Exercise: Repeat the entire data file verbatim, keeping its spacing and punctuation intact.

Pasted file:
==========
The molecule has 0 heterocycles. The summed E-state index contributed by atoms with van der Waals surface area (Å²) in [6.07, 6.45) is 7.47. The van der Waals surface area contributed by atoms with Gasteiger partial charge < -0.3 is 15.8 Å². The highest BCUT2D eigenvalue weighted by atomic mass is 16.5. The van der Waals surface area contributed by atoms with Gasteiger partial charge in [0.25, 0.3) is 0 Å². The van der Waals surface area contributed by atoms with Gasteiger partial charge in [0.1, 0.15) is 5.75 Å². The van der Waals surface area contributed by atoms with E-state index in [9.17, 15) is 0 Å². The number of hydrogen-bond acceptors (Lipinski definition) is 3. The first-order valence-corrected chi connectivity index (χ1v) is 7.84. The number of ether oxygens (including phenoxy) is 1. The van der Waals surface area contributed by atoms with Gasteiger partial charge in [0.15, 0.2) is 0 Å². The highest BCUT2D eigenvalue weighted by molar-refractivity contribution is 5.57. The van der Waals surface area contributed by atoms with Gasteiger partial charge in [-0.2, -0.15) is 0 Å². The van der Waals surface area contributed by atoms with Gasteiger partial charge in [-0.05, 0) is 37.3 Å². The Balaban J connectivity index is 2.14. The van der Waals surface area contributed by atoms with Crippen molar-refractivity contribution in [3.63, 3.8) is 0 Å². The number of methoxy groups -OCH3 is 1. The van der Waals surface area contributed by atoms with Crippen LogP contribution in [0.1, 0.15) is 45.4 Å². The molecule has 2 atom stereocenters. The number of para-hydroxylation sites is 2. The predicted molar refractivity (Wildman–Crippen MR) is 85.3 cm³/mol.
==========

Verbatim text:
The molecule has 0 heterocycles. The summed E-state index contributed by atoms with van der Waals surface area (Å²) in [6.07, 6.45) is 7.47. The van der Waals surface area contributed by atoms with Gasteiger partial charge < -0.3 is 15.8 Å². The highest BCUT2D eigenvalue weighted by atomic mass is 16.5. The van der Waals surface area contributed by atoms with Gasteiger partial charge in [0.25, 0.3) is 0 Å². The van der Waals surface area contributed by atoms with Gasteiger partial charge in [0.1, 0.15) is 5.75 Å². The van der Waals surface area contributed by atoms with E-state index in [9.17, 15) is 0 Å². The number of hydrogen-bond acceptors (Lipinski definition) is 3. The first-order valence-corrected chi connectivity index (χ1v) is 7.84. The number of ether oxygens (including phenoxy) is 1. The van der Waals surface area contributed by atoms with Gasteiger partial charge in [0.15, 0.2) is 0 Å². The highest BCUT2D eigenvalue weighted by molar-refractivity contribution is 5.57. The van der Waals surface area contributed by atoms with Gasteiger partial charge in [-0.2, -0.15) is 0 Å². The van der Waals surface area contributed by atoms with Gasteiger partial charge in [-0.05, 0) is 37.3 Å². The Balaban J connectivity index is 2.14. The van der Waals surface area contributed by atoms with Crippen molar-refractivity contribution in [3.63, 3.8) is 0 Å². The number of methoxy groups -OCH3 is 1. The van der Waals surface area contributed by atoms with Crippen LogP contribution in [0.1, 0.15) is 45.4 Å². The molecule has 2 atom stereocenters. The number of para-hydroxylation sites is 2. The predicted molar refractivity (Wildman–Crippen MR) is 85.3 cm³/mol.